Sepia-toned photograph of Lady Ottoline Morrell, shown from the shoulders up. She is wearing a dark velvet dress with a layer of lace at the top and arms made of semi-sheer ribbed material. Her hair is jaw length, dark, and curly, and she is wearing pearl earrings and necklaces.

Lady Ottoline Morrell

LOM is best known as an early twentieth-century literary hostess who appears frequently in the memoirs, biographies, and fictions written by her guests. She aspired to be a writer herself, and she produced journals, letters...
Late January-March 1944
London suffered a kind of mini-blitz: a thousand Londoners died in February, though the worst single night was that of 14-15 March, with a hundred bombers over the capital.

Isabel Hill

IH is best known as a writer for annuals, to which she made at least thirty-four contributions of short stories and comic articles for both children and adults. She wrote six dramas, and also published...
May 1973
Two members of Edward Heath 's conservative government resigned over a scandal involving call-girls; one of them was the Lord Privy Seal.
At British lending libraries, more than twelve million readers borrowed nearly 300 million books, most of them classified as Fiction.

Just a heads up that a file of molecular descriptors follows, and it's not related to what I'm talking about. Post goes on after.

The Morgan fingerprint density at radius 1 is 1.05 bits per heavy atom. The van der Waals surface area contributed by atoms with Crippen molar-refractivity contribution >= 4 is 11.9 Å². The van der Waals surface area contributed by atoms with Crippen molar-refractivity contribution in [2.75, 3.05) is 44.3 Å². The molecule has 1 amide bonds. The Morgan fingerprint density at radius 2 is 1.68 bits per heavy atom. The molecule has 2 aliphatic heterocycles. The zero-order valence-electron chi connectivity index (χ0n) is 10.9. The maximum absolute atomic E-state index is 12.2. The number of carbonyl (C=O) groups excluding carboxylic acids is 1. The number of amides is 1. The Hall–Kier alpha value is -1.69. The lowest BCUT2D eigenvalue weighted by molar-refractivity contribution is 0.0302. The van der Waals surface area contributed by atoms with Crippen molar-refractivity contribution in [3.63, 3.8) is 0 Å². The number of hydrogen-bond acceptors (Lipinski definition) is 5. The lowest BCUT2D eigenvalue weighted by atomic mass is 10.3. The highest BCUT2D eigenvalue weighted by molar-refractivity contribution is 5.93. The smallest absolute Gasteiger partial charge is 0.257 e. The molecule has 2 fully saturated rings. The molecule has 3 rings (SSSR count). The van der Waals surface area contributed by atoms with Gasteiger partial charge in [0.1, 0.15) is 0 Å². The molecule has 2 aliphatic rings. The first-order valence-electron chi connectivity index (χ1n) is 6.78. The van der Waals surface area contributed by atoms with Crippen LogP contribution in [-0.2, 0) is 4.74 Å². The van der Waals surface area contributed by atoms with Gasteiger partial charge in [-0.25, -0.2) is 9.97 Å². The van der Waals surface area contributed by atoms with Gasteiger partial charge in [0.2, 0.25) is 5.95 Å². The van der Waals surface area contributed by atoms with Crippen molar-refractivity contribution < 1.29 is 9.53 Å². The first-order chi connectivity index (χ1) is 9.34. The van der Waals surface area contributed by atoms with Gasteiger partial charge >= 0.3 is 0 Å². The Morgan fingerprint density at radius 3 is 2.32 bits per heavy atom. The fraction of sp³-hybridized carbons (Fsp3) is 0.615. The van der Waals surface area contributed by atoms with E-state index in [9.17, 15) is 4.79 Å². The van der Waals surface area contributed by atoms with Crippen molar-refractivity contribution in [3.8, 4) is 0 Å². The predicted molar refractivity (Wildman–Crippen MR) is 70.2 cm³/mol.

1 April 1983
Eighty thousand people (according to figures put out by CND) linked hands in a 14-mile chain joining Greenham Common air-force base to Burghfield air-force base by way of the Atomic Weapons Establishment at Aldermaston.
From 1670
Mrs Bellpine (nee La Marre) ran a fashionable boarding school for girls at Marylebone, London, which flourished until the mid 1700s.
9 April 1858
Queen Victoria signed the royal charter giving London University (then comprised of two schools, University College and King's College ) the revolutionary power of offering courses and degrees externally.
Gospel Temperance reached England, brought over from the United States to London by William Noble .
5 March 1936
The prototype of the British Spitfire, the fighter plane which became one of the most famous aircraft of World War II, made its first flight.
The first edition of the Biographia Britannica (a ground-breaking collection of national biography) appeared.
Andrew Bell , a Scottish Anglican clergyman, published An Experiment in Education, made at the Male Asylum of Madras. Suggesting a system by which a school or family may teach itself under the superintendence...
March 1841
The young Dionysius Lardner Boucicault 's London Assurance was staged at Covent Garden by Charles James Mathews and Madame Vestris .
About 1136
The obscure figure known as Geoffrey of Monmouth , who was probably Bishop of St Asaph (though many other roles have been assigned him), finished writing his History of the Kings of Britain, or...